UKCrimeStats is now updated to December 2013. We now have 37 months of data and over 3 calendar years. Since the very beginning, we’ve made huge strides and with your support, will continue to do so. If you like what we’re doing, please do like us on the facebook link.
We have introduced another free facility on UKCrimeStats. All valid postcodes across England, Wales and Northern Ireland are now matched to Lower Layer Super Output Areas and Northern Ireland Super Output Areas and percent-ranked according to crime rate – crimes per 1,000 residents over the last 24 months. We think this is the easiest way to compare all the crime categories across different areas relative to the national average. Try it – just enter in your postcode and wait a little bit while the results are calculated.
When Police.uk started back in January 2011, the UK had precisely the following number of criminal offences and ASB – 1,470 – which were categorised in the following way on www.police.uk ;
Burglary – 9
Robbery – 4
Violent – 144
Vehicle – 5
Other – 1293
ASB – 15
So out of a maximum potential of 1,470, breaking it down into 6 categories was not actually a very big step towards granularity even when the need for anonymisation was taken into account. Clearly, the “Other” category clearly did not tell you very much at all and contained a significant number of crimes that required no categorical or geospatial anonymity at all like bicycle theft. Crime data should be understood to exist in 3 subsets – about the crime, the offender and the victim. What we have here on www.ukcrimestats.com is limited information about the crime.
(The United States incidentally has over 5,000 types of criminal offences and arguably have long lost count).
So I thought it would be helpful to paste up a couple of images of the evolution of crime categories that we use which are passed down to us by our rival, the tax-funded monopoly (because it unquestionably has first use and discriminatory access to the data), www.police.uk .
Anyway, as we then anticipated, there have been a number of new categories created as illustrated above in response to public and commercial interest.
In more detail, here they are.
We now have monthly Northern Ireland Crime data stretching back to September 2011. Here is the Police Service of Northern Ireland page. We have also added postcode sector and postcode districts for Northern Ireland so you can see crime data for these. And last but certainly not least, we have added all 890 Northern Ireland Super Output Areas. As always, if you spot any bugs, please tell us on firstname.lastname@example.org. Neighbourhoods and postcodes automatically matched to NISOAs coming shortly.
This has been running for a while but I realised it was time to tell you. Here at UKCrimeStats, we make lots of incremental improvements all the time – so much work goes into this platform. So, if you type in your postcode to the searchbox and scroll down the results to the bottom, you will see the matching Lower Layer Super Output Area and Middle Super Output Area. We’ll also be doing this shortly with Northern Ireland Super Output Areas. Still no monthly crime data from Scotland. Who knows, by the time it is available, it may not be in the UK anymore and we’ll need a new website name !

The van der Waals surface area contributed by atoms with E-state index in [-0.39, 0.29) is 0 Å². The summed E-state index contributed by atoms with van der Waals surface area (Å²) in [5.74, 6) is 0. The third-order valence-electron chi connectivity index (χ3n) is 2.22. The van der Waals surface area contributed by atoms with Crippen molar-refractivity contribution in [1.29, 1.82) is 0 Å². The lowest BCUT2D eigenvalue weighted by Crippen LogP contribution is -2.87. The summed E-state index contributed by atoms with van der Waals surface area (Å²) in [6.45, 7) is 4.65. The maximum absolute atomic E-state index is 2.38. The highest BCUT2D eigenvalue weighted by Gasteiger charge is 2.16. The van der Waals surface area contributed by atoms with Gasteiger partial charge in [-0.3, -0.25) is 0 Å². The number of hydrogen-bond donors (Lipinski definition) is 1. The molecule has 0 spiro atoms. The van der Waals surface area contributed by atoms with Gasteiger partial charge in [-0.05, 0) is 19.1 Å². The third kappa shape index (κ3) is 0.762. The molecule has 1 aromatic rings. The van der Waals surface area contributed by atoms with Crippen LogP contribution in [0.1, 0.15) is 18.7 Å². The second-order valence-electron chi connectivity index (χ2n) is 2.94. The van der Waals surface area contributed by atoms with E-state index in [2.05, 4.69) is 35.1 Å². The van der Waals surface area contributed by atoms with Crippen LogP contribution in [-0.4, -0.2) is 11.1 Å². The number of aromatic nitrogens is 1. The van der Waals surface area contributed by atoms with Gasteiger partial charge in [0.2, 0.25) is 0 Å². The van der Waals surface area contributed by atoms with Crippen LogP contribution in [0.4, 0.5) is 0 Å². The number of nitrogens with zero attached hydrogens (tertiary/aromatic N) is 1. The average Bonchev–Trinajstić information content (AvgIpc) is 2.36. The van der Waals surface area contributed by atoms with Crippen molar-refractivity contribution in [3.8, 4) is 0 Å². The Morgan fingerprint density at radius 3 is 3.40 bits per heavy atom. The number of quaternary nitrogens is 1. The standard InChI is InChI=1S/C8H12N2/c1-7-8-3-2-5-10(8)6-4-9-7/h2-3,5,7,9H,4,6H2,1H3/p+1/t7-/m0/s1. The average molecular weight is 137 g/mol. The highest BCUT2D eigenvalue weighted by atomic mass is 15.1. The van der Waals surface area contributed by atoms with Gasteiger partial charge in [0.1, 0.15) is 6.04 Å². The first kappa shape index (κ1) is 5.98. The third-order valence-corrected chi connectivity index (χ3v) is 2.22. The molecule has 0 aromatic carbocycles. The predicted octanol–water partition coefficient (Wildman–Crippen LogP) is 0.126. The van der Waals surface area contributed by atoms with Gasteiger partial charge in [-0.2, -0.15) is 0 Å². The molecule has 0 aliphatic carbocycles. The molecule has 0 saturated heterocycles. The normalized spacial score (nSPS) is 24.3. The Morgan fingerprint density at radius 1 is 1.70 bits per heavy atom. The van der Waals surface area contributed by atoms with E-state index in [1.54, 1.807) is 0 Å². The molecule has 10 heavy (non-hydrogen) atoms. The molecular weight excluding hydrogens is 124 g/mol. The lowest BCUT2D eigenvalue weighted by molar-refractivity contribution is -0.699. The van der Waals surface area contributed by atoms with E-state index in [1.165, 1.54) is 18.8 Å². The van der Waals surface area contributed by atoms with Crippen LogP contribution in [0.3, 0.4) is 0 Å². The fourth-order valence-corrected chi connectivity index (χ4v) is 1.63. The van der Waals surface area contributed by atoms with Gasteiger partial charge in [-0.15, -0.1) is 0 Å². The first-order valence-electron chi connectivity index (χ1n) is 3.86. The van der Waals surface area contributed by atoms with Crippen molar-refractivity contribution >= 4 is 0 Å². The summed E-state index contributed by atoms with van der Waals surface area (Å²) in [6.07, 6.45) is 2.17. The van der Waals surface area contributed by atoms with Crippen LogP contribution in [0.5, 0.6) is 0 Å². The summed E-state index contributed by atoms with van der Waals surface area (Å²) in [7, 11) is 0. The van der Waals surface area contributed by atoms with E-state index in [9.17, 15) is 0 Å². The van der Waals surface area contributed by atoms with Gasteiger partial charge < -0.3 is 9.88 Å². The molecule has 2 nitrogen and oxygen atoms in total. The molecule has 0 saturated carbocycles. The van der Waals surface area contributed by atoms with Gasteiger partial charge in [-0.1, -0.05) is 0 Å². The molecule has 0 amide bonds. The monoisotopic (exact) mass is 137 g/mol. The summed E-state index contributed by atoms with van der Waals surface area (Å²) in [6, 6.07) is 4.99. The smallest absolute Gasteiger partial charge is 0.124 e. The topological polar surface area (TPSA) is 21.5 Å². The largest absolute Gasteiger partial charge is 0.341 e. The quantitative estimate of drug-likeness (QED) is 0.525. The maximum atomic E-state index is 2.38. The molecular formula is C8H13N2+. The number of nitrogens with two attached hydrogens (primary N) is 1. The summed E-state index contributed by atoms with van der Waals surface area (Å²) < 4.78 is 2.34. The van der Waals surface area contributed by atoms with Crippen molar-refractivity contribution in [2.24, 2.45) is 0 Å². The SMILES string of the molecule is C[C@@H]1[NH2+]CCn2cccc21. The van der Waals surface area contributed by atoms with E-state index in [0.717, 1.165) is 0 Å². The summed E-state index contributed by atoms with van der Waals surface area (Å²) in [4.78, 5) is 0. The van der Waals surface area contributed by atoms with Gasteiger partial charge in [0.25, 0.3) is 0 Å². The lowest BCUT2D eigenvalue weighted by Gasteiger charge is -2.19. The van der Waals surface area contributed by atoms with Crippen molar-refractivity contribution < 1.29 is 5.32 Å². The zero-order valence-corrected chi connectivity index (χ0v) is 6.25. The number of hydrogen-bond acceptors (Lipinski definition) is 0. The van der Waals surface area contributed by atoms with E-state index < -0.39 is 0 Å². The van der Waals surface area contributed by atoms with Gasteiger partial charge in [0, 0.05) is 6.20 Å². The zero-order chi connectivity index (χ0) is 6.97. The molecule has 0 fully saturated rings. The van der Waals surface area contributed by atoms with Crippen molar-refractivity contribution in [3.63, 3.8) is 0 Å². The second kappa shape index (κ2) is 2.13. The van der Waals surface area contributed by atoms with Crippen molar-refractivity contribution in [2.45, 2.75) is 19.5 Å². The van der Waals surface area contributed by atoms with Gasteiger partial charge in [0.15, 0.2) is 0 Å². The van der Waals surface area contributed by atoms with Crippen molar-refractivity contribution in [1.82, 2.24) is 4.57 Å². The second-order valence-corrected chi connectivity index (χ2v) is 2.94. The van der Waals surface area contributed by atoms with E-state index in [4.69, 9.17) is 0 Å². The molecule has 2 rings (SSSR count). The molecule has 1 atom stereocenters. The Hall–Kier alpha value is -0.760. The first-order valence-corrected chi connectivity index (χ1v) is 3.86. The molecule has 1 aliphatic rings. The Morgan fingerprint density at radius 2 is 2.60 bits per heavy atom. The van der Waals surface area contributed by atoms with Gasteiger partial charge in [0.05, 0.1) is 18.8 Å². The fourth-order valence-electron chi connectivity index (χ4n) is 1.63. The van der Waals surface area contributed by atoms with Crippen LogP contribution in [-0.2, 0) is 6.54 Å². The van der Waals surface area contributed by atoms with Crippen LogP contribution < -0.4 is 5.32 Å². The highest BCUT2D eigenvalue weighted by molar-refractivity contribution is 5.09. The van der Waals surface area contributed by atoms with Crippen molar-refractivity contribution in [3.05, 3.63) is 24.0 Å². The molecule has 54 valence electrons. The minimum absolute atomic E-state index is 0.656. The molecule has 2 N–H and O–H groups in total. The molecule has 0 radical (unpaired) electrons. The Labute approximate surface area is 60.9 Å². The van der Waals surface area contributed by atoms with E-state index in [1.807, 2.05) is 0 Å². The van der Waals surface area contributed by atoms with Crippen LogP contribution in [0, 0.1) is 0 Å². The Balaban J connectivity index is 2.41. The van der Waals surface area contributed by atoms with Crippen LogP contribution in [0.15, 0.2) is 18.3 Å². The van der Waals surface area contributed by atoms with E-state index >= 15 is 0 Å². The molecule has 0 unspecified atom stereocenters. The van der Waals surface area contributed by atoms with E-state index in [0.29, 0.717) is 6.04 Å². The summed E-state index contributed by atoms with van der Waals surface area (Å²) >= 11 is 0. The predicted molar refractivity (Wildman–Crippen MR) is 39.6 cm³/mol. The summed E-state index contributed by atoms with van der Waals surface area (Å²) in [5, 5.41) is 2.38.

October 2013 update coming through shortly.
We have just run the update for May 2013 and are currently debugging a few issues before we go ahead with June and then July. But I have for some time been fascinated by the crime of Bike Theft. We put it to the Home Office to include this as a sector 2 years ago and are glad to see that since May they have included it. Last year, we also entered the ONS Geovation competition to win sponsorship money to build an anti-bike theft app. In fact, I event went to visit a major bike retailer to drum up some support but alas, none was forthcoming. Anyway, one month’s data doesn’t tell you everything. It takes time to build up a picture, but to give you a taster, here are the top 10 Postcode Sectors for Bike Theft in May 2013 and the number of reported bikes stolen.
Oxford and Cambridge you’d have to expect. But the real surprise to me was Maida Vale, W9 4 coming in at number 1 across England and Wales – 2.5 times worse than the worst area in Oxford.
As the UK is going through torturous negotiations over the strike price with EDF which may be as high as £100 a megawatt hour, I was fascinated to read that in China the nuclear price per kilowatt hour has just been set this July at the wholesale level of CNY 0.43 per kWh or 7 US cents/kWh – for all new nuclear power projects. At current exchange rates, that equates to about £47 per megawatt hour or half what we will probably pay here and right in line with our current wholesale market price.
Obviously it helps if you are currently building 28 nuclear power reactors and want as much as 400 GWe by 2050 as opposed to one or two within the next 9 years. But it also shows that when it comes to delivering nuclear power on the cheap, the UK has a lot to learn.
If it was up to me, the cheapest way would be to lay a second interconnector cable across the channel and buy nuclear power forward from France over 10 years. With France rapidly de-industrialising, I suspect there will be quite a lot to go around.
Today we launch our Postcode Data Generator;
Costing just £19.95 for up to 5,000 postcodes, the PDG is the cost-effective choice for Insurance Companies, Academics, Security Analysts, Police Crime Commissioners, Journalists, Estate Agents, Geospatial Analysts, Policy Professionals and Everyday People. To match crime, income, population, environmental and other data for your list of UK postcodes, upload below a simple .txt file of postcodes and it will send back to you a zipped up folder. All details are here.
We will keep refining this as time goes on, so all feedback most welcome.